7.      Because women who sleep around are ‘sluts’ and men who sleep around are ‘players’.

Double standards can be plaguing. As a teenager or young adult, the words ‘slut’ and ‘slag’ are thrown around in relation to girls based on the choices they make – and which they are free to make. For men, this is arguably less condemning, a pattern which continues into later life, where single women might be labelled ‘spinsters’ and single men ‘bachelors’.

8.      Because in some countries it is still a cultural norm for teenage girls to be married to 60 year old men, bearing their children from as young as 11 or 12.

In Saudi Arabia, women aren’t allowed to drive. In 2012, Malala Yousafzai, then 15, was shot by the Taliban in Pakistan because she thought she had a right to education, and they disagreed. Because she’s a woman. In some countries women are still denied the luxury of the vote. In some countries women are still regarded as nothing more than the property of their husbands, without the right to even walk down the street unaccompanied. In some countries, there have been cases of ‘shame killings’, where daughters are actually murdered, usually by methods as ruthless as being beaten to death, because they simply looked at a man in the street.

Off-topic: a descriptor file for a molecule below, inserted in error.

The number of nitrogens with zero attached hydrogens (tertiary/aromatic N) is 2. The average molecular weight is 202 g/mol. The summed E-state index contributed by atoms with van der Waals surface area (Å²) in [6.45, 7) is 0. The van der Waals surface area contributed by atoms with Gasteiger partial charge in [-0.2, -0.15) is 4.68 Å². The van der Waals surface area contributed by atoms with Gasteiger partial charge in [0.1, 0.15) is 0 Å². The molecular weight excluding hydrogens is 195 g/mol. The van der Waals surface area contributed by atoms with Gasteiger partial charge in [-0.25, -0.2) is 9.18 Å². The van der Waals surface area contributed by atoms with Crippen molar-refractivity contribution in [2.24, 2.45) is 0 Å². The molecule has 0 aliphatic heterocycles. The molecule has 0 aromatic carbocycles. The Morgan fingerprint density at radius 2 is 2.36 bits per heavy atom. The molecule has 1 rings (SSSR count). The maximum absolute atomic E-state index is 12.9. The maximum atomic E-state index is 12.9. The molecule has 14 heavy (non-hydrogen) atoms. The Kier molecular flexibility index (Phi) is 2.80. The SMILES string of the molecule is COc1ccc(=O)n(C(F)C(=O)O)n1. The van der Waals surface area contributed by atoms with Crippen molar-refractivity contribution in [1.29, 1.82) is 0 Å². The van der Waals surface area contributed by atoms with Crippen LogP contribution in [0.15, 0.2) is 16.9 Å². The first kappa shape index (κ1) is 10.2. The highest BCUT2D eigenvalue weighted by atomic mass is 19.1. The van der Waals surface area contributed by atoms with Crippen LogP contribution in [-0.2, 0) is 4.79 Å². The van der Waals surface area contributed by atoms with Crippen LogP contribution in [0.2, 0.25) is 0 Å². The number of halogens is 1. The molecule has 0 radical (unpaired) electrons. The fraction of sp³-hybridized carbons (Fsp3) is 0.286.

9.      Because we pay tampon tax.

About a year ago, there was an Instagram post by @rupikaur_ which was removed from the site for being ‘inappropriate’. Essentially, it’s a picture of a woman lying on her side with blood between her legs. The outcry this image sparked surrounding the taboo of periods was astonishing. After the picture had been removed, Rupi reposted it in rebellion, pointing out that ‘your guildelines outline that it is nothing but acceptable. The girl is fully clothed. The photo is mine. It is not attacking a certain group. Nor is it spam.’ And technically speaking, she was right. The second post remains on her Instagram page. For most of us, periods are just a once-a-month hassle in the same vein as cleaning our rooms or perhaps, starting a new diet. But the fact that we actually pay tax for enduring crippling pains for a week - not to mention the blood - and all so we can reproduce the human dynasty seems a bit unfair. More so when set against the crucial element: men don’t pay tax for items such as shaving cream. Because tampons are a luxury. And shaving cream is an essential. Yep.

10.  Because I’m a girl and without feminism I wouldn’t be where I am today.

 Our society needs feminism because we live in the 21st century. It’s a time for change, a time for difference and, most importantly, a time for unity. We have hit the peak of humanity, and the equality of men and women should be absolutely unquestionable, undeniable and fully recognised by everybody, no matter what age, culture or sex. In the words of George Carlin, ‘Men are from Earth, women are from Earth. Deal with it.’